There’s an ongoing problem with the U.S. Women’s Soccer team’s pay


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There’s an ongoing problem with the U.S. Women’s Soccer team’s pay

They have won more World Cups than the Men’s team – but they’re paid less

Since growing up in Kearny, NJ – also known as Soccertown, USA, I directly experienced the unity of what this sport can do. My fondest high school memories were during these games; it was here that everyone’s pride in our small town grew 10 times as both our teams would win continuously win their County games.

My hometown’s High School Soccer County Champs at the Red Bull Stadium

However, a recent report says that the U.S. Women Soccer team is not equally paid as the Men’s. A federal judge in Chicago ruled that the U.S. Women’s Soccer team could not go on strike in protest of the gender gap pay before the Olympics in Brazil.

According to CNN, the women’s team earned the U.S. their best rating in any soccer game – for both men’s and women’s soccer. It was said that they even had the most viewers from any other men’s sporting events such as the World Series and NBA finals.

The United States Soccer Federation argued in a response to U.S. Women’s complaint that they “earned more money from U.S. Soccer last year than every single member of the Men’s National Team.”

Yahoo Finance reported that they are not including the bonuses that the men also receive from the World Cup in their response.

In addition, the Women’s team is only paid for their first 20 exhibition games they play each year, and do not receive pay for any other games beyond that, according to CNN.

The Men’s team gets paid for each of their games, despite the number of exhibition games they play.

“The numbers speak for themselves,” said two-time Olympic gold medalist Hope Solo, “We are the best in the world… the USMNT get paid more just to show up than we get paid to win major championships.”

But how is the gender wage gap affecting young women who play soccer?

Taylor Munro, a club soccer player from Rutgers-New Brunswick, explains how she feels about the gender discrimination against the U.S. Women’s Soccer Team.

“Hearing about the issue obviously stirs up confusion and anger because the women on the national team sacrifice and work just as hard as the men, but do not get rewarded the same amount, which is something that should not even be a question,” Taylor said.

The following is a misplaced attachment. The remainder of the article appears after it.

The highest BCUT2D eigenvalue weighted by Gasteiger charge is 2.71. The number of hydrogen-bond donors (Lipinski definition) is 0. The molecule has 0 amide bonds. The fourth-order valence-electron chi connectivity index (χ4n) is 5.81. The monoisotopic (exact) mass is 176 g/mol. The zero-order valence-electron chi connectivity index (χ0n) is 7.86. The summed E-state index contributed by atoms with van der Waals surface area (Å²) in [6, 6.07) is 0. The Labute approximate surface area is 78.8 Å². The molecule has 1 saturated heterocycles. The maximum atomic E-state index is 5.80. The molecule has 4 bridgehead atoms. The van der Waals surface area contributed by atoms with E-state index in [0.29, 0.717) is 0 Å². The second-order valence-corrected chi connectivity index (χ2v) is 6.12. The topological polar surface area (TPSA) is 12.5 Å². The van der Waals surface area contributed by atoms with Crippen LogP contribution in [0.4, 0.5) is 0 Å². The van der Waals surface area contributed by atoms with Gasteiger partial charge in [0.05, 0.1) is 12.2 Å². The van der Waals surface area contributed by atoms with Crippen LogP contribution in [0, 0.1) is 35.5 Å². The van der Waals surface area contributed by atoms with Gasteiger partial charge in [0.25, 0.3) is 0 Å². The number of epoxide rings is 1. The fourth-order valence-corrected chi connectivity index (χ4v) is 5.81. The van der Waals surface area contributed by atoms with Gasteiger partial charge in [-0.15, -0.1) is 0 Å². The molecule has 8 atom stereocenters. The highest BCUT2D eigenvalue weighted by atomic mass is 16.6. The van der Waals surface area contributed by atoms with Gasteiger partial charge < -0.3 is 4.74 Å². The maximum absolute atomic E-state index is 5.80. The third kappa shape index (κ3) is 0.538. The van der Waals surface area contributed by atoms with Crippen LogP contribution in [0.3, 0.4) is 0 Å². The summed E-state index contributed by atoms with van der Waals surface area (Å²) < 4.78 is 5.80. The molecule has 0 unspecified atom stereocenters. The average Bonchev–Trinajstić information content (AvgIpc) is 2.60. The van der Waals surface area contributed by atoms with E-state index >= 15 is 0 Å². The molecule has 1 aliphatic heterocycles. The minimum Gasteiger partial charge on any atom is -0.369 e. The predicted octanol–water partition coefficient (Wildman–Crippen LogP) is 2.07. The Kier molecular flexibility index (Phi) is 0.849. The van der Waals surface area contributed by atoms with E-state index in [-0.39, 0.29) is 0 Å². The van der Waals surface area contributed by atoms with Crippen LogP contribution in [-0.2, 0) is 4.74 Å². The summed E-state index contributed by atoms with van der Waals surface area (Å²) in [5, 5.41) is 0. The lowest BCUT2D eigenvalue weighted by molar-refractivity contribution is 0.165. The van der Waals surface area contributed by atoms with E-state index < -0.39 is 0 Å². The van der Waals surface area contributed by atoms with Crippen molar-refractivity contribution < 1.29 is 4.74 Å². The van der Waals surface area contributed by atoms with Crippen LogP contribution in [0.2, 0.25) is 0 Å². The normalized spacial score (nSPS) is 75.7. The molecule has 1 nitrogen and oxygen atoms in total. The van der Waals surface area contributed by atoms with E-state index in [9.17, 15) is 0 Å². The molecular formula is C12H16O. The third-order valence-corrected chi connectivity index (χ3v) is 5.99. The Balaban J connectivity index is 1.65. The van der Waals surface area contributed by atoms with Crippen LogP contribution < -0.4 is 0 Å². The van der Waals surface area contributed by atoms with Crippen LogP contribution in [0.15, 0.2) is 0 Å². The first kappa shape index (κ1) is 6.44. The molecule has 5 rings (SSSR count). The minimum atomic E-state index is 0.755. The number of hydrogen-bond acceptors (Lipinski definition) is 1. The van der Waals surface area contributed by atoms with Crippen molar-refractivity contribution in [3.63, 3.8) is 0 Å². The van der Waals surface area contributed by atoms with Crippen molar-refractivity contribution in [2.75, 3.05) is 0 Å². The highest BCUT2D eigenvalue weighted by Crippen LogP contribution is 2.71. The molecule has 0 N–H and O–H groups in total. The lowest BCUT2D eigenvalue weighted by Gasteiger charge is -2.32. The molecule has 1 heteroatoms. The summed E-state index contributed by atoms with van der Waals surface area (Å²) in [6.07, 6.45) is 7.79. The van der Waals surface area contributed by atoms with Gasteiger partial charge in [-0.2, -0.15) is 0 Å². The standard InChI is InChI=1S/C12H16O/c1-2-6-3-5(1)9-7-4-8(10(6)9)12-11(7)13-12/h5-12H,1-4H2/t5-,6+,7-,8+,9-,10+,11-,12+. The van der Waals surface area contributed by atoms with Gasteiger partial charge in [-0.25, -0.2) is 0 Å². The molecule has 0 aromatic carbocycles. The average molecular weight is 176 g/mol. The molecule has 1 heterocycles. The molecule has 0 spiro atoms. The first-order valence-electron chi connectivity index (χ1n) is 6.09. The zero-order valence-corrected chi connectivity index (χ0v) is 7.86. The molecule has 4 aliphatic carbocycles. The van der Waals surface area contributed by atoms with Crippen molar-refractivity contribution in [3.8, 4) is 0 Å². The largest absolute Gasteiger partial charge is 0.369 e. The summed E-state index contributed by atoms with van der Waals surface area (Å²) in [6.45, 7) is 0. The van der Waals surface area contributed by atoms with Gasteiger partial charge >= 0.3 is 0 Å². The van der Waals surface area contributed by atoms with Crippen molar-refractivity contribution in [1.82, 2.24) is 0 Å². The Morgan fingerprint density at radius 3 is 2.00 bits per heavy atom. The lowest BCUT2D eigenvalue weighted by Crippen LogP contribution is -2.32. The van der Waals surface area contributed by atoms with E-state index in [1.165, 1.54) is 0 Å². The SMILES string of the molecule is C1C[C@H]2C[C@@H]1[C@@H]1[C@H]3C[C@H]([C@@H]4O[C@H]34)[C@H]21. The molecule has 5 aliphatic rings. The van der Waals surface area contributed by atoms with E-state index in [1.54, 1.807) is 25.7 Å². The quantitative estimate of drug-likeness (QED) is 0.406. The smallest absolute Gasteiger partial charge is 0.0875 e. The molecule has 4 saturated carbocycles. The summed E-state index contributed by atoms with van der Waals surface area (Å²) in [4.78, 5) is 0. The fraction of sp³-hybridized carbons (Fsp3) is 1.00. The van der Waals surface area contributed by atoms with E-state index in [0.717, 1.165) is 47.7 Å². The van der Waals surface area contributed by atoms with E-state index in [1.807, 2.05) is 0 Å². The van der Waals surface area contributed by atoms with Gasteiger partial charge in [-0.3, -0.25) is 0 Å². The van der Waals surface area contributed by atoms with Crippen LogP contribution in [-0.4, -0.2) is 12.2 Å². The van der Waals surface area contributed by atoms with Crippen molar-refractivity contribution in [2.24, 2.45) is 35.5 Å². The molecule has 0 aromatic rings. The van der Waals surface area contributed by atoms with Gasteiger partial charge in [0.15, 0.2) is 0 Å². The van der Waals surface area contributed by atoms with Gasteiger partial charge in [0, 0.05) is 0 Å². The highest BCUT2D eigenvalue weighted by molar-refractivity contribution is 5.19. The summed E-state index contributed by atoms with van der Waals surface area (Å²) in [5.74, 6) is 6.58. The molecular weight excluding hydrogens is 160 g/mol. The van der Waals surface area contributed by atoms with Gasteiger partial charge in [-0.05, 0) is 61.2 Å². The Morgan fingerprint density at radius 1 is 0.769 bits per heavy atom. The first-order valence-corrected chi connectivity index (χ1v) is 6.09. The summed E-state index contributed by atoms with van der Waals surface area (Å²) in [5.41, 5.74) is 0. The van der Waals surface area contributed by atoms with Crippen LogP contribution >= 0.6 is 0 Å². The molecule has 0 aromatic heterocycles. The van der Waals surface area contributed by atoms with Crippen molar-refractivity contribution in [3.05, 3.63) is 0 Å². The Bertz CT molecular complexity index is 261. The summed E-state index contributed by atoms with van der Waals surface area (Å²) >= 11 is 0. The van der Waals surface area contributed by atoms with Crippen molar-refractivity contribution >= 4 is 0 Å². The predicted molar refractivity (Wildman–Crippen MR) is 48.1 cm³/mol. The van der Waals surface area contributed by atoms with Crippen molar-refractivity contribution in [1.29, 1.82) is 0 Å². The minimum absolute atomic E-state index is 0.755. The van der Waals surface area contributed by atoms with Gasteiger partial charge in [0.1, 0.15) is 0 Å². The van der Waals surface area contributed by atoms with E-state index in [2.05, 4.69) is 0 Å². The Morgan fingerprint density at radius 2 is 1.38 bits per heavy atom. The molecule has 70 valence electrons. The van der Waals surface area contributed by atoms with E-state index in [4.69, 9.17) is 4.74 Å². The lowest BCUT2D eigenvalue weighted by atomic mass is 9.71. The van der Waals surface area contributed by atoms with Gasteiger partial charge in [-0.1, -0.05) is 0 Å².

“When I was younger, my goal was to be a professional soccer player – cliche, I know – but many other young girls have this goal and some are lucky enough to achieve it.

“With knowing that the women do not get paid the same amount as men for doing the same work, I think this will definitely decrease the amount of young girls who want to pursue the sport on a more serious level, such as the college level and professional level. It puts a damper on any goals a young girl may have.”

Amanda Eustice, a Montclair State University soccer player, believes that despite the fact the Women’s team are paid less, the money is not everything.

“We play soccer because we love it…Money would just be a bonus!” she said.

“The men claim that they are stronger than women in soccer, but when you watch a men’s game, they fall on the floor and pretend to be hurt,” Amanda said “The women’s games are brutal to watch sometimes especially when each team is each others rivals.”

The U.S. Women’s Soccer team have been playing for years on fake grass, according to the New York Times. This has resulted in scrapes and rug burns and the rock-hard surfaces that come from playing on this grass – the Men’s National team do not have to play in these conditions.

Both teams work hard and bring pride to our country by representing us on the field. Therefore, why should one team be paid more than the other, if they are playing the same sport?

Until then, we must wait and see if our Women’s World Cup Champs, will receive the treatment that they deserve.